According to the new law, a wo/man intending to convert to another religion needs to inform the District Magistrate or Additional District Magistrate at least 60 days in advance and give a declaration that the decision is free from any pressure or allurement and is being done by one’s free choice. Yet, another declaration needs to be submitted within 60 days once the conversion takes place. Only then will the person be able to attain a confirmation certificate that the conversion is lawful. The District Magistrate’s Office has to exhibit a copy of the declarations on the notice board of the office till the date of confirmation of conversion.

However, the UP Ordinance is silent with regard to the nature of the law governing conversions. It does not provide any explanation and contemplates that whoever is involved in the said unlawful conversion shall be punished with an imprisonment of not less than one year, which may extend to five years. The accused person is also liable to pay a fine. Though the punishment is one year to five years, the Ordinance makes the offence cognisable and non-bailable and triable by the court of sessions.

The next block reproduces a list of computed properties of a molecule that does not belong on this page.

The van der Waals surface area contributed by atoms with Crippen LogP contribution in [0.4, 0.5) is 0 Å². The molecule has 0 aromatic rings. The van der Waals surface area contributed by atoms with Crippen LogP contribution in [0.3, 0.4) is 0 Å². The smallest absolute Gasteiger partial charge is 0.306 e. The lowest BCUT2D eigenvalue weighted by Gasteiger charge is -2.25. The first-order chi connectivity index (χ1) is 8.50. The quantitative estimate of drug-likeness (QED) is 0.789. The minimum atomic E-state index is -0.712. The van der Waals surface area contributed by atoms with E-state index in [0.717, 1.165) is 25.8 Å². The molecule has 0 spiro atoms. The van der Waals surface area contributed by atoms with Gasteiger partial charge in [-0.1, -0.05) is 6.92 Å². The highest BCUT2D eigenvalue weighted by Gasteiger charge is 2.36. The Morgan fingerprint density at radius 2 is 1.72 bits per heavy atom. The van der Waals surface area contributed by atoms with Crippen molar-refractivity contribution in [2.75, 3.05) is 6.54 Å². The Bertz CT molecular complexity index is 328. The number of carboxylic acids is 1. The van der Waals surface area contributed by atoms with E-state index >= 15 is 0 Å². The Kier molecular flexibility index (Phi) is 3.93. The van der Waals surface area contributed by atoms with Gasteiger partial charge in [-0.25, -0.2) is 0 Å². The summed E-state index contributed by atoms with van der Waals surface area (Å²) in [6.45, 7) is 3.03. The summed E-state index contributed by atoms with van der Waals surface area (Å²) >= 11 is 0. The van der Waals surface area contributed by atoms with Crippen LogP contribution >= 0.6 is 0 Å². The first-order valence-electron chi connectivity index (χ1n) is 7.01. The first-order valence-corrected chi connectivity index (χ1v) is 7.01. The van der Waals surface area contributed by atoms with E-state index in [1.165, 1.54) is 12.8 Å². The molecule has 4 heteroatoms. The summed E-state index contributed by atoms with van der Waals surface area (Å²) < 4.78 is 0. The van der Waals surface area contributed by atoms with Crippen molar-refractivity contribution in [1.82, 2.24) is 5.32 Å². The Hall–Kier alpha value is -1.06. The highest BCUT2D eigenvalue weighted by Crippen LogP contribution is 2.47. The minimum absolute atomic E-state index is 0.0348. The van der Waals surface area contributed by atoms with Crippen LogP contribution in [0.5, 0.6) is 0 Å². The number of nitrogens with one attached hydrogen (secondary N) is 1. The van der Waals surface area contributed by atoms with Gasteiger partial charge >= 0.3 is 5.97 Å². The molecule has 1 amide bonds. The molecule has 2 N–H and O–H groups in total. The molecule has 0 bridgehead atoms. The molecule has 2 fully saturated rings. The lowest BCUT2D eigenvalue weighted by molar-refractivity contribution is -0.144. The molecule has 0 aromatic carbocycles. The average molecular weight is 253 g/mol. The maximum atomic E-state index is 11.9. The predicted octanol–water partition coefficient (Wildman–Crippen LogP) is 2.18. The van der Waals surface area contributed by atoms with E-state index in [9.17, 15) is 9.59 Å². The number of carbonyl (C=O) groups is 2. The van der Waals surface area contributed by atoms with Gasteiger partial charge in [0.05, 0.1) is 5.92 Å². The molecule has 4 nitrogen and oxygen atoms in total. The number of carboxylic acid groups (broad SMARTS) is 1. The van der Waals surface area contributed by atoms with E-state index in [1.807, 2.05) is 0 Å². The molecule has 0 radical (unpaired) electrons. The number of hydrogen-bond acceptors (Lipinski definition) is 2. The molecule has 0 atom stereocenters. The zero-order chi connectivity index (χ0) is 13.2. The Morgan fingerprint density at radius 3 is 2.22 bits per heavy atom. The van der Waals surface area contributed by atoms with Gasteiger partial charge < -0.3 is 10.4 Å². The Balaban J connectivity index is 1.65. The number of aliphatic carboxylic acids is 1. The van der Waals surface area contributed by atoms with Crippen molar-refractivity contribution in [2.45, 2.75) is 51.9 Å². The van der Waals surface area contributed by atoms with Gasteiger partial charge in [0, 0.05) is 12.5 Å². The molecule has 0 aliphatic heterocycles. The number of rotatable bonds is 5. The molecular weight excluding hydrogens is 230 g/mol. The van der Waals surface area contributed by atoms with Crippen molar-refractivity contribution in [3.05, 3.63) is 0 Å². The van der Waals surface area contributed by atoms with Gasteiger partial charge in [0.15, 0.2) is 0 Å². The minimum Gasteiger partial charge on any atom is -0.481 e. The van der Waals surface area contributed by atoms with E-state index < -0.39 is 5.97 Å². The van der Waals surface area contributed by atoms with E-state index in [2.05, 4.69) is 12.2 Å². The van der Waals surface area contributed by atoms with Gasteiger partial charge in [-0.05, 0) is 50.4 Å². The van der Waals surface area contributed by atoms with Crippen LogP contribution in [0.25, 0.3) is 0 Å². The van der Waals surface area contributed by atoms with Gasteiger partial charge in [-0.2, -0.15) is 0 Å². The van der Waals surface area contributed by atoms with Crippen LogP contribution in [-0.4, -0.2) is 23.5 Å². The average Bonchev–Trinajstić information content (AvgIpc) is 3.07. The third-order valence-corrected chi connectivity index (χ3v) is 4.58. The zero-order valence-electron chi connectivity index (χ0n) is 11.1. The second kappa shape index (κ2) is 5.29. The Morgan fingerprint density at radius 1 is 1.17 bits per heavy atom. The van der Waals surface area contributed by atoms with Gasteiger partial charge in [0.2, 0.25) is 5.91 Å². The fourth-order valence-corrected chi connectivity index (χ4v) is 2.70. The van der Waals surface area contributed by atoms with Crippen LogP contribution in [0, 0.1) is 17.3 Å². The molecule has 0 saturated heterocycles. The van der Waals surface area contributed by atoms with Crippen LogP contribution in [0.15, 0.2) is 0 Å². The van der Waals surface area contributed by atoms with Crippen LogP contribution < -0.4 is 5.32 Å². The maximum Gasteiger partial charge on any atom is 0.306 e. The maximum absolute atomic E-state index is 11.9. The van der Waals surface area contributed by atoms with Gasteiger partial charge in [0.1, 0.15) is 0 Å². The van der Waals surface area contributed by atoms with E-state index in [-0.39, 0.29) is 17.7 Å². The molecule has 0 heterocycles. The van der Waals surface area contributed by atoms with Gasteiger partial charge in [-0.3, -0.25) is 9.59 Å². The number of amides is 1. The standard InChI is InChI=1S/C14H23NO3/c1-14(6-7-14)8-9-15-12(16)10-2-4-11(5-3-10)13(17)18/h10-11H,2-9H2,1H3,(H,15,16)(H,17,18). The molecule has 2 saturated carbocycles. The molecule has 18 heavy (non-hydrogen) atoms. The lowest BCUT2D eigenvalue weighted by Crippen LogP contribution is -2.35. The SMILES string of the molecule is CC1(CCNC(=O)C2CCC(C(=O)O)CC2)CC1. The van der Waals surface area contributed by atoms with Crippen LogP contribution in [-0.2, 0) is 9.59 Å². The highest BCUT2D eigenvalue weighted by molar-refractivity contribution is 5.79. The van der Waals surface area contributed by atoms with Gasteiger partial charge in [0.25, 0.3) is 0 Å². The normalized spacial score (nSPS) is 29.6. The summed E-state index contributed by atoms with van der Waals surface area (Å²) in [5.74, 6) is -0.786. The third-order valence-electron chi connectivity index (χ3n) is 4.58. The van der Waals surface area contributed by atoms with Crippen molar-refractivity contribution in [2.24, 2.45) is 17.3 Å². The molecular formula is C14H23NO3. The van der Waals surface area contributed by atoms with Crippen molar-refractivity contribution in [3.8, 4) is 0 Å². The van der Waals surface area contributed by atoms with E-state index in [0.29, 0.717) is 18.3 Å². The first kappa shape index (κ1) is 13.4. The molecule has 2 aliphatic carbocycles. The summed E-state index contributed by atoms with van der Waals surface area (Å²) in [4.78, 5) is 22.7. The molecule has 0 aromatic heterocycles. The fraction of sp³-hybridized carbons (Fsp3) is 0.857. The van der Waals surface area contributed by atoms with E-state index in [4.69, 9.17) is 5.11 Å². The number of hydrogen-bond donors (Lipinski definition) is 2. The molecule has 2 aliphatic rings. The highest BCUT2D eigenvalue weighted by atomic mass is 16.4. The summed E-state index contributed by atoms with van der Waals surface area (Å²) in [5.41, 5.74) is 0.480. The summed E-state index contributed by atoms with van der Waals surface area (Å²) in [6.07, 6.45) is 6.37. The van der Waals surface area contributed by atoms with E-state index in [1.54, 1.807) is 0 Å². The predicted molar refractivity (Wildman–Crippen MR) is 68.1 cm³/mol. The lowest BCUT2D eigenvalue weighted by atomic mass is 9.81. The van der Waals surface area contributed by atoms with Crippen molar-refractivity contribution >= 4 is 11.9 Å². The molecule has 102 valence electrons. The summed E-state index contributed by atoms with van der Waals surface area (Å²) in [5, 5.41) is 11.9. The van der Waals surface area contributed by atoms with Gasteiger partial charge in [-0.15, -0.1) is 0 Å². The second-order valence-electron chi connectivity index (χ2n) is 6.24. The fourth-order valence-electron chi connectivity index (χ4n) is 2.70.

Generally, in criminal cases the burden of proof lies with the prosecution but the Ordinance imposes this burden upon the person who allegedly caused the conversion. And wherever the conversion has been facilitated by any other person, the burden of proof is on them too. It also contemplates that any marriage, which was entered into for the sole purpose of unlawful conversion by a man of one religion with a woman of another religion or vice-versa, either by converting himself/herself before or after marriage or by converting the wo/man before or after marriage, shall be declared void by the family court.

In case, the couple is in an area where the family court is not established, the civil court having jurisdiction in the area can try the case and declare the marriage null and void. There need not be any independent adjudication with regard to a declaration of any marriage as void as per any other law. However, the fact remains that unless a nexus is established between a marriage and unlawful conversion, Section six of the Ordinance, which contemplates marriage to be declared as void by the courts, is not applicable.